What can I do? Keep going. Squeezing out as much adventure as possible. After a day of rest at Lowburn Harbour I have a day in hand to prepare for the next Great Walk. First up, Pak’N’Save. The supermarket equivalent of the final level of Ikea. Thinking I’ll do a big shop, I take a trolley. No idea why. I never do a big shop. I don’t today either. I could have easily got by with just a basket. This would have ended better for me if I did. I wheel the trolley back to the stationary trolley park. I turn around and instead of walking over the concrete step, I try to walk through it. The shockwave of pain climbs to my stomach, squeezing the contents and I swallow down bile. The outer curve of my big toe nail is concave, with a jagged edge. There is blood everywhere. I really really hope I haven’t broken anything more than the nail. I pull myself into the back of the van, mop up the blood and finally use one of the plasters in the first aid kit I’ve been carrying for months. My right foot has been a mess for some time, so all I’ve done is make it worse. A lucky escape. I carry on with my list of chores. I pick up spare boot laces. I make a booking for a kayak tour on Doubtful Sound once I’ve completed the South Island Great Walks. I visit the Department of Conservation office to check in and collect my ticket for the Routeburn Track.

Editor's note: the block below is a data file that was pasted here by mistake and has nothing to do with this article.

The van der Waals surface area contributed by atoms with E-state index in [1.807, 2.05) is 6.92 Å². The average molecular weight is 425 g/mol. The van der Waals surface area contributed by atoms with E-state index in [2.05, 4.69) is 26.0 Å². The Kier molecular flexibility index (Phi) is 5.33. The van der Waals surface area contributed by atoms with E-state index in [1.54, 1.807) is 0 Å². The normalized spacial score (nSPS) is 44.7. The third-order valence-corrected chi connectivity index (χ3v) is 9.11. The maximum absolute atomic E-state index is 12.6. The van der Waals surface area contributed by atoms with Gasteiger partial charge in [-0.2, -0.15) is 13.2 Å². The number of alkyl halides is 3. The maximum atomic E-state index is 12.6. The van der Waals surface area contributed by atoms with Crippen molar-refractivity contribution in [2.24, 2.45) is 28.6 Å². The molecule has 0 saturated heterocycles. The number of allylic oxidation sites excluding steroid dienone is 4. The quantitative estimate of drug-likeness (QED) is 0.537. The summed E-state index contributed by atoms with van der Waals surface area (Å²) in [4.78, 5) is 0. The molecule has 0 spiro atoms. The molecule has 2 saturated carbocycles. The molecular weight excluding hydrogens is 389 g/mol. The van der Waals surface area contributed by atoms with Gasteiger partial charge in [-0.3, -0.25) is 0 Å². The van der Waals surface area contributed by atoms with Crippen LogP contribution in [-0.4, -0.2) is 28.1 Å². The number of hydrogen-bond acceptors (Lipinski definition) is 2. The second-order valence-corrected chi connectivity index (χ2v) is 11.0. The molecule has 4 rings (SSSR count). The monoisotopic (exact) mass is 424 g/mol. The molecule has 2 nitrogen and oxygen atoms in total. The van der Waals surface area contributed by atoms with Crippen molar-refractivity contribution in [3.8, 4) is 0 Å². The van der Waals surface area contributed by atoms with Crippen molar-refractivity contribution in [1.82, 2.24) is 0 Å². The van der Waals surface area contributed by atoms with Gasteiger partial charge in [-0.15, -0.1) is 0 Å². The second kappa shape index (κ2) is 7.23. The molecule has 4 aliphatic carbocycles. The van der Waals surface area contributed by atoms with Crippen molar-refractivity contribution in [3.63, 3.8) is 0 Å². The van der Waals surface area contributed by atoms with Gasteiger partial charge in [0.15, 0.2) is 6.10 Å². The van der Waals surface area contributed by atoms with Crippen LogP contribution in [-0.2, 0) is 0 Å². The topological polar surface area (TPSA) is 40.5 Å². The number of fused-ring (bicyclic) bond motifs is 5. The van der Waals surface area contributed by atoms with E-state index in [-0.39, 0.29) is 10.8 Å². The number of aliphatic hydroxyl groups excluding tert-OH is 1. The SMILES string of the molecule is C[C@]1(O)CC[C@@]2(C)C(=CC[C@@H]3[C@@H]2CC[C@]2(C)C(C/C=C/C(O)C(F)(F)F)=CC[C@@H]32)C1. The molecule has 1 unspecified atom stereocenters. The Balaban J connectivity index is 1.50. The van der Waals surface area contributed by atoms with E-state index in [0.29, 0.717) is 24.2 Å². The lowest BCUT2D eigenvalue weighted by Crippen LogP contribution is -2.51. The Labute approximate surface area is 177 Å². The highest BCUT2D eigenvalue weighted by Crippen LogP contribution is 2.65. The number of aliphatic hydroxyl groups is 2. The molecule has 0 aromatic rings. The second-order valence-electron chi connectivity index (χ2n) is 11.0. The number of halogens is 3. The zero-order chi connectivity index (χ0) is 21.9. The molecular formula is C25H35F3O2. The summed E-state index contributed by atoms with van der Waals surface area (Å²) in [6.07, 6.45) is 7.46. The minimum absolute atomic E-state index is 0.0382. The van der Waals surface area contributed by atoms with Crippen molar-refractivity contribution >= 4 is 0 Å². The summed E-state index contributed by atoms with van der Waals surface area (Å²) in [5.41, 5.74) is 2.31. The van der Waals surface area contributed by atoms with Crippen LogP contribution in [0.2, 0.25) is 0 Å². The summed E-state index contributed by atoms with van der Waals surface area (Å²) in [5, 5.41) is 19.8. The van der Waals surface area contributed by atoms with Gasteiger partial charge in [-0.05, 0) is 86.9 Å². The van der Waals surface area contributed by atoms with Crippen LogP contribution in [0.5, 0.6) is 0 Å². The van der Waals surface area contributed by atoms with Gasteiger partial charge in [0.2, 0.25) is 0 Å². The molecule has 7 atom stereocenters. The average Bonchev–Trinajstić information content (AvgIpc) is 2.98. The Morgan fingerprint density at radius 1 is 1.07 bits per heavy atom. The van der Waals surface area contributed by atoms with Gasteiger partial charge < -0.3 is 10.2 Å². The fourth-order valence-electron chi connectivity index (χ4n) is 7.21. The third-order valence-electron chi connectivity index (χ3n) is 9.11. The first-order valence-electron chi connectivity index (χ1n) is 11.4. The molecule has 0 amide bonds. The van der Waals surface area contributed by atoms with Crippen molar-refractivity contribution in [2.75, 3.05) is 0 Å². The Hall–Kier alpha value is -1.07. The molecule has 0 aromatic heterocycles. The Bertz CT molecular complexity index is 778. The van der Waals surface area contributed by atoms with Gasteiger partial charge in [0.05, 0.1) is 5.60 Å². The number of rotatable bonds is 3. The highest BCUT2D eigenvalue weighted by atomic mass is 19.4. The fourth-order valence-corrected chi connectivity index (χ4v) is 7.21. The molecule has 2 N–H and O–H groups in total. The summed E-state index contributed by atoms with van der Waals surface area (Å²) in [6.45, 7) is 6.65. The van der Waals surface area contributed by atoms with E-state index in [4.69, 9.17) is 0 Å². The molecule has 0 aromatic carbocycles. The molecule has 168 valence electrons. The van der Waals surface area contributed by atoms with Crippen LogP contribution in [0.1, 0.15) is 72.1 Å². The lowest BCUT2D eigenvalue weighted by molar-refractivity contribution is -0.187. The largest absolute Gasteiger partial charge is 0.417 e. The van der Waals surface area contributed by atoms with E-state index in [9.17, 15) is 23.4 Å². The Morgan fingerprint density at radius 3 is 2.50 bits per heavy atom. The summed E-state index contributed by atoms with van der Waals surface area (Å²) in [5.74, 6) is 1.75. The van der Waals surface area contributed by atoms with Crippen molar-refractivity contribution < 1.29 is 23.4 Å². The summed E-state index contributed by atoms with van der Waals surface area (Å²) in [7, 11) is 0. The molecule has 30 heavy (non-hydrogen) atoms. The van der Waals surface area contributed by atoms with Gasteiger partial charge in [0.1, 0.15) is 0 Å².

The weather, I am informed, is looking pretty tasty. High winds, heavy rain and the freezing level dropping to 1000 meters. I start to wonder if perhaps my luck everywhere else is paid for by my lack of good fortune with the weather. The woman behind the counter doesn’t say “don’t go”, but she says be prepared. Be prepared to turn back. Be prepared to wait another day once you get to the first hut. This makes it sounds as though I’ll be alright. Get to first hut, see what the warden says. Go from there. I hadn’t considered the possibility I might not be able to complete all the Great Walks after I’d secured bookings and set off on this completely arbitrary but quite fun quest. I don’t really have the time to reschedule if I get a cancellation. I need to get the Routeburn done now. Next week I’m walking the Milford Track and then I’m sort of finished. I will at least try. I go back to Glenorchy. Past the sign that says ’the road to Paradise’ which it is. The tiny settlement of Paradise is at the road’s end. And the mountains all around Glenorchy make it look like paradise too, if you’re into that sort of thing. Which I am. I pack the tent, sleeping pad, sleeping bag, sleeping bag liner, dry clothes, gas, stove, and two days extra food. I dig out the pair of gloves I’ve had with me for almost a year but have never used. I can’t find my Buff, which is fine because I haven’t really used it either but it would be nice to have. I’ve lost that somewhere. Maybe it’s blown out of the van on a windy day. Maybe I left it on a drying rack in one of the huts along the Paparoa Track. The last time I remember seeing it. The van isn’t big enough to believe it’s hiding somewhere. I hope again for the least bad conditions. If nothing else this will be an authentic experience. A southern storm in summer. You can’t pick your weather. Last week Iain and I got lucky on the Gillespie Pass. This week will be different. Fingers crossed it passes quickly. I hope I have enough, quality gear. I hope I know when to say no, bad idea.